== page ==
“Mental illness is not confined within a sound or by genre, it is everywhere”: Enter Shikari’s ‘Live Outside’

“Mental illness is not confined within a sound or by genre, it is everywhere”: Enter Shikari’s ‘Live Outside’

Time and time again, rock finds itself in the same old position: a band, beloved for their heavy roots, venture into calmer waters and are subsequently scorned for it. Enter Shikari’s latest single, ‘Live Outside’, is no different. Criticism targets a lack of guitars, a chorus which drags on and accusations that the band have (heaven forbid!) marketed the song for a wider audience.

All of this may be true, but why does it matter? Why is it a negative thing?

Enter Shikari have never been shy of taking a risk and writing something that does not fit within the same category as their debut album, Take To The Skies (an album written over a decade ago). Instead, they explore and evolve like any healthy artists should. This endeavour should not be pursued alone, however, as their fans should also be willing to accept changes and advance alongside their favourite musicians.

Genre aside though, what makes ‘Live Outside’ a killer song?

The song addresses issues regarding mental illness in all its crippling and restrictive ways, as well as the victim’s desperate battle to overcome it. The crunching guitar riffs and choleric vocal delivery, which are ubiquitous within Enter Shikari’s back catalogue, make way for driving synths and more carefully-crafted melodic lines. The result is a song that uplifts the listener into a realm of pure ecstasy – a healthy balance to the band’s constantly-infuriated commentaries on politics.

The accompanying music video lends further depth to the theme on mental health and adds an eerie surface to the upbeat music. In a modern spin on Plato’s ‘Allegory of the Cave’, frontman Rou Reynolds becomes a theatrical figure who transports mindless subjects out of their morbid realities. Through this marriage of music and visuals, Enter Shikari craft their art in order to help their audience break free from the imprisoning chains of mental illness.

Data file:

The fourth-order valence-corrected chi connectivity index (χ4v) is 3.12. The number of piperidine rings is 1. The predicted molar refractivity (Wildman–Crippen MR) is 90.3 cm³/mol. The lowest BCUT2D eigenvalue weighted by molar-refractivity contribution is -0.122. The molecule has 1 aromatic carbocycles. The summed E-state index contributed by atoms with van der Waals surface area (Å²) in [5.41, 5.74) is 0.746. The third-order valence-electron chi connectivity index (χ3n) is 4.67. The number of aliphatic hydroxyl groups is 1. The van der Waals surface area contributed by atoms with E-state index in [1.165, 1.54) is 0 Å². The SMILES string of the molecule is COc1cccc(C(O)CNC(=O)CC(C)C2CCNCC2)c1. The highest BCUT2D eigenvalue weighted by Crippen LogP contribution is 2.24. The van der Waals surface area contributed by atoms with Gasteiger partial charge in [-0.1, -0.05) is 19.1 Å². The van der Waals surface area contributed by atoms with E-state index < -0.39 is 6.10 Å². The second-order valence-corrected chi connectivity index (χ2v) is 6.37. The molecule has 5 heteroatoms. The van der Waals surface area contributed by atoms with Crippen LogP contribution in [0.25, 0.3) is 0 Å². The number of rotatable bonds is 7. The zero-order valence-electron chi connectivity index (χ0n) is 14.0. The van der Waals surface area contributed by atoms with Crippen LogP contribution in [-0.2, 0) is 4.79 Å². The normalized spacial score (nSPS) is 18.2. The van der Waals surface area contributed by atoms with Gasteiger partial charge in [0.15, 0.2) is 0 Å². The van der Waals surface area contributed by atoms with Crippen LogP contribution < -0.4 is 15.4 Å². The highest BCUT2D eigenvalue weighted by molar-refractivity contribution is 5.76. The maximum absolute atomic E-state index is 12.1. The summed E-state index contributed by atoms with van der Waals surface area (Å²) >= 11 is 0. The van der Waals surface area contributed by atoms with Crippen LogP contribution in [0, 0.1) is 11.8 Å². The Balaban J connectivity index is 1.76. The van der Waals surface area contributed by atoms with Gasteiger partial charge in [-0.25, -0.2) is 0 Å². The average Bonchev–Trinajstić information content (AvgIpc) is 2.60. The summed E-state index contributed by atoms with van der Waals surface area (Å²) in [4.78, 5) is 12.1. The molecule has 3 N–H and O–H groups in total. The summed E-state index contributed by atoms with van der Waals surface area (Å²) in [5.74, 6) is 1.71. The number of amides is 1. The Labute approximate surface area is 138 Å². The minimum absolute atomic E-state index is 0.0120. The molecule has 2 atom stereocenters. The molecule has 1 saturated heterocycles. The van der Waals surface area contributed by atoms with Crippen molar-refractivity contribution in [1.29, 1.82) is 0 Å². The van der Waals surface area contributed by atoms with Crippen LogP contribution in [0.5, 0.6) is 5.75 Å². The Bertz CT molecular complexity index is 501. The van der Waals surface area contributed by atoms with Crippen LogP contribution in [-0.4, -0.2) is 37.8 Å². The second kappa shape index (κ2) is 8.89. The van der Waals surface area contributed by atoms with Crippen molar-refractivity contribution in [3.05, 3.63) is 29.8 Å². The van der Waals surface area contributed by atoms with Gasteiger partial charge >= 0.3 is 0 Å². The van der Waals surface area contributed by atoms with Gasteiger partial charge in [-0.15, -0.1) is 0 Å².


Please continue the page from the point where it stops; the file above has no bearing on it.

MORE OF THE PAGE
But this message is completely overlooked by some of rock’s elitists. Many have received ‘Live Outside’ as a betrayal of Enter Shikari’s origins in metal, hardcore or whatever loose term that people want to throw at them.

This is certainly not the first time that rock snobs have dismissed an artist’s desperate cry on grounds of not being the same artist as they were ten years prior. Linkin Park’s most recent album, One More Light, released in May this year, received even greater criticism, despite featuring some of Chester Bennington’s bravest and most honest lyrics. The album was perceived as an empty and contrived capitalisation on popular music trends which could easily be replaced by any Top 40 artist.

In regards to ‘Live Outside’, it is perfectly reasonable to dislike the music itself – it is certainly not to everybody’s taste. To dismiss its message on mental health, however, on grounds of genre politics is truly baffling, particularly amongst rock fans who have recently seen their idols’ lives taken by it. Mental illness is not confined within a sound or by genre, it is everywhere. In hindsight, as we realise the danger of completely dismissing Bennington’s plea for its “contrived” appearance, let us not fall into the same trap of criticism, let us learn from it!

‘Live Outside’ is a new direction, it is a more pop-like sound and it is marketed for a wider audience; but these are all necessary decisions. More people need to be aware of mental illness and its numerous ways of manifesting itself. As a result, the dressed-up, fine-tuned sound of ‘Live Outside’ sets the perfect tone for this message; mental illness exists everywhere, even behind the most pleasant of façades.

Kieran Blyth